Despite More Absentee Ballots, NC’s 2020 Election Had Lower Rejection Rate
North Carolina election officials knew there would be difficulties during the 2020 election, with the pandemic and a historic rise in absentee-by-mail voting. But new data show these obstacles didn’t lead to a higher rate of rejected mail ballots.
Turn back the clock to North Carolina’s primary in March 2020, and the rate of rejection for absentee-by-mail ballots was nothing to be proud of: 9.1%. It might have been seen as a bad omen for the general election in November.
But new data from the State Board of Elections show at most 2.4% of all absentee-by-mail ballots were rejected.
That number doesn’t mean each one of those voters didn’t end up voting successfully, and the true rejection rate could be lower. For example, a voter could have received a damaged ballot and called their county elections board to ask for a new one. The old ballot would still count as rejected, but the voter would receive a new ballot to vote.
In all, 993,648 absentee-by-mail ballots were accepted with no problems, and 7,947 ballots were accepted after voters fixed them through the state’s ballot curing process. Karen Brinson Bell, executive director for the North Carolina State Board of Elections, believed the low rate of rejected ballots this year is the result of proactive efforts by election officials around the state.
"The preparations and extra effort that we were trying to put into educating voters, having good materials for them, knowing that more people would be voting by mail because of the pandemic," Brinson Bell said.
Brinson Bell pointed to data showing more than 70% of voters who had a ballot with curable problems or had spoiled ballots ended up casting their vote successfully — whether through early one-stop voting, a new absentee by-mail ballot or on Election Day.
The 2020 general election had a rejection rate that was slightly lower than in 2016 when 2.6% of a much smaller pool of absentee ballots was rejected.
Brinson Bell said several factors led to the 2020 general election’s low rejection rate. She said one of the most important actions the state board took was a redesign of the absentee ballot envelope that formatted it vertically, with clearer steps. She said her office also sent consistent guidance about the absentee ballot curing process to each county elections board.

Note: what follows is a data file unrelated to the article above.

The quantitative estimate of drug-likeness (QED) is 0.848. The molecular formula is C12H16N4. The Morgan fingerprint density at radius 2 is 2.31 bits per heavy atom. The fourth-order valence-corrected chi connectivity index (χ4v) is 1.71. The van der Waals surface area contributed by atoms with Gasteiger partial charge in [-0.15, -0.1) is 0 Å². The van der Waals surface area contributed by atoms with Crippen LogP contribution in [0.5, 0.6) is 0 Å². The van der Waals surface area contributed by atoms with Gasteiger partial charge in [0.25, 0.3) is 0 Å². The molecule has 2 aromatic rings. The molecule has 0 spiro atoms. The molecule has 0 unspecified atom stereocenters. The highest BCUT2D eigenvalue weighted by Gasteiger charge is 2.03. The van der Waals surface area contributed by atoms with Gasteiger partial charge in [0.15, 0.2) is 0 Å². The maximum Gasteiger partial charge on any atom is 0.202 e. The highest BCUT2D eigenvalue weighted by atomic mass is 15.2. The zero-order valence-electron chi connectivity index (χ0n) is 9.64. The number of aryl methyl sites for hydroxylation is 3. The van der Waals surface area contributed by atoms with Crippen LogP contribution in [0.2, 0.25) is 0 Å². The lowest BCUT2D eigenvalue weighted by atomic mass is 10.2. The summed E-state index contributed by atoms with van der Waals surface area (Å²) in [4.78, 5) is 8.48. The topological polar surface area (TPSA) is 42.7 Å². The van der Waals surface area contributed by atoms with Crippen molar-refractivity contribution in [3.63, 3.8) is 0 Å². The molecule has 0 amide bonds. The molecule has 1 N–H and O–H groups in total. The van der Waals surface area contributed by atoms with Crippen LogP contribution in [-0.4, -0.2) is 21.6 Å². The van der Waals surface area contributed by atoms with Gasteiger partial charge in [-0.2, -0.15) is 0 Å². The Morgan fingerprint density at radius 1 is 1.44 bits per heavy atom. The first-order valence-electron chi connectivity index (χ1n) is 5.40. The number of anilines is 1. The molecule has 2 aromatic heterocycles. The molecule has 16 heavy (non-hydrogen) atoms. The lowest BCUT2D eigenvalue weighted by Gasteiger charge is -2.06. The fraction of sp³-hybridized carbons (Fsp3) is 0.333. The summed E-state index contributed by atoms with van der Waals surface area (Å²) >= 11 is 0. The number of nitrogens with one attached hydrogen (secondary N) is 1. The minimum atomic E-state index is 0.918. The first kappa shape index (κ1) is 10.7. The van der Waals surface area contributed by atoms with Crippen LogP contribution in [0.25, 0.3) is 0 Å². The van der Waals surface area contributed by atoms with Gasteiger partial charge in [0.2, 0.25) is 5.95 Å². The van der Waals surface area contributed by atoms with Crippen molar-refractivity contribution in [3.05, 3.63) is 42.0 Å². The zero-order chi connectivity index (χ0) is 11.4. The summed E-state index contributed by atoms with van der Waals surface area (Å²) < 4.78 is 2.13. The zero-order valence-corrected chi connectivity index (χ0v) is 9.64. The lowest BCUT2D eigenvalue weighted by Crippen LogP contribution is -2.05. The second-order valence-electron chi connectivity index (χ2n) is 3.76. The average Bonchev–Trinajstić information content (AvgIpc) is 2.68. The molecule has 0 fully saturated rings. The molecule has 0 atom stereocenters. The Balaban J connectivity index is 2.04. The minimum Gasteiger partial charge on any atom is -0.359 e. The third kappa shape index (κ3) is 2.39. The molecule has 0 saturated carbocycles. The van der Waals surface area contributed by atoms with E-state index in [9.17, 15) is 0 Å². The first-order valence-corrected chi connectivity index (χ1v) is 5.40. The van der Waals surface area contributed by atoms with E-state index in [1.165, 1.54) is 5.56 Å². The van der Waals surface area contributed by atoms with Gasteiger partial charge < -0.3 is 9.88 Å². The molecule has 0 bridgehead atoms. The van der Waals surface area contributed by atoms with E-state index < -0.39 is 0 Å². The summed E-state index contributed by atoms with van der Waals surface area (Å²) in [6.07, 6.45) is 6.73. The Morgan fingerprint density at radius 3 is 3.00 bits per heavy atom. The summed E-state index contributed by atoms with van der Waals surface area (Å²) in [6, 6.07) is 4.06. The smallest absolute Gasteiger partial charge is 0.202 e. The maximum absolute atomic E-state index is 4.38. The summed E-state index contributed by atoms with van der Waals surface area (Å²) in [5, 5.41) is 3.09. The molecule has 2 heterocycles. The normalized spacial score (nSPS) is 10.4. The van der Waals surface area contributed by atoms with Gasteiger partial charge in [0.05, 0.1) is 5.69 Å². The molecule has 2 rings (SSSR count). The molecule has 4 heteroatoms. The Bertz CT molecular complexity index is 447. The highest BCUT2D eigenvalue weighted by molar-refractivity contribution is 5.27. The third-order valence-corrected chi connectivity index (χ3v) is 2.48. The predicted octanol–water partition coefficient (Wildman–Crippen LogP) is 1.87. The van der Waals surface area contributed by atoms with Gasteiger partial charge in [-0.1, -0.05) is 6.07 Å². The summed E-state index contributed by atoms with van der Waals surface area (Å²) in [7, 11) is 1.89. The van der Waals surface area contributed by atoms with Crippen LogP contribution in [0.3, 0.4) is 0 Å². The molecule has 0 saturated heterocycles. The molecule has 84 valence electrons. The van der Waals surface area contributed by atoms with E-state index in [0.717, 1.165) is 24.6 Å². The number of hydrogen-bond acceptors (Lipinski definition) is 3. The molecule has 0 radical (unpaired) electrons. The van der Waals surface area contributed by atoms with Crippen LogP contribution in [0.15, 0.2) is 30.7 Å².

"Because we knew that we would have such a strong turnout in absentee-by-mail voting," Brinson Bell said. "And that would be, in many ways, a much newer process for the county boards of election. And so they needed as much uniformity as we could, and that perhaps could have influenced the acceptance rate."
The guidance covered how counties should contact voters whose ballots had mistakes that could be cured before Election Day and sending out replacement ballots to voters who had mistakes requiring their ballot to be spoiled.
That ballot curing process was the subject of litigation in the fall. The litigation came from multiple voter interest groups that had concerns about absentee ballots being accepted in this election, as hundreds of thousands of people would turn to absentee-by-mail voting for the first time amid the coronavirus pandemic.
Anthony Spearman, president of the North Carolina chapter of the NAACP and a board member of the Guilford County Board of Elections, said he was encouraged by the low rejection rate and expected it to be higher this year. He said for the African American community, specifically, there was a need to familiarize voters with how to fill out their absentee ballot envelope.
"Sometimes what occurs in the minds of African Americans is, if they don’t show up at the precinct, then they have not voted," Spearman said. "So we had to get them accustomed to, or cultivated to, understanding that the absentee ballot was no less of a way of casting a vote."
Spearman also said the coronavirus pandemic made an education campaign even more difficult because organizers couldn’t rely on in-person gatherings like church services to explain each step of filling out an absentee ballot. He said organizers pivoted to how-to videos on social media and an NAACP voter hotline that fielded questions about how to send in a ballot and track its status online.
Spearman said the North Carolina State Board of Elections’ ballot envelope redesign was better but still had significant flaws. The witness address line was only one line long, for instance, and he said people witnessing a ballot could have been confused about how much of their address they needed to include for it to be accepted.
Overall, Spearman said the data from the 2020 election are encouraging and that voting groups should take note when thinking about how to message to voters in future elections.
"There were a lot of advances that I believe were made," Spearman said. "And the messaging, you have choices. You have alternatives of how to do that, and especially during the pandemic. And that’s what we were trying to do our best to do."
The General Assembly loosened rules for absentee by-mail voting in June, like allowing ballot requests to be made online and reducing the number of witnesses needed from two to one. But that was only for the 2020 general election.
Spearman hoped those changes can become permanent, now that more than 1 million North Carolina voters have used absentee-by-mail ballots to vote successfully.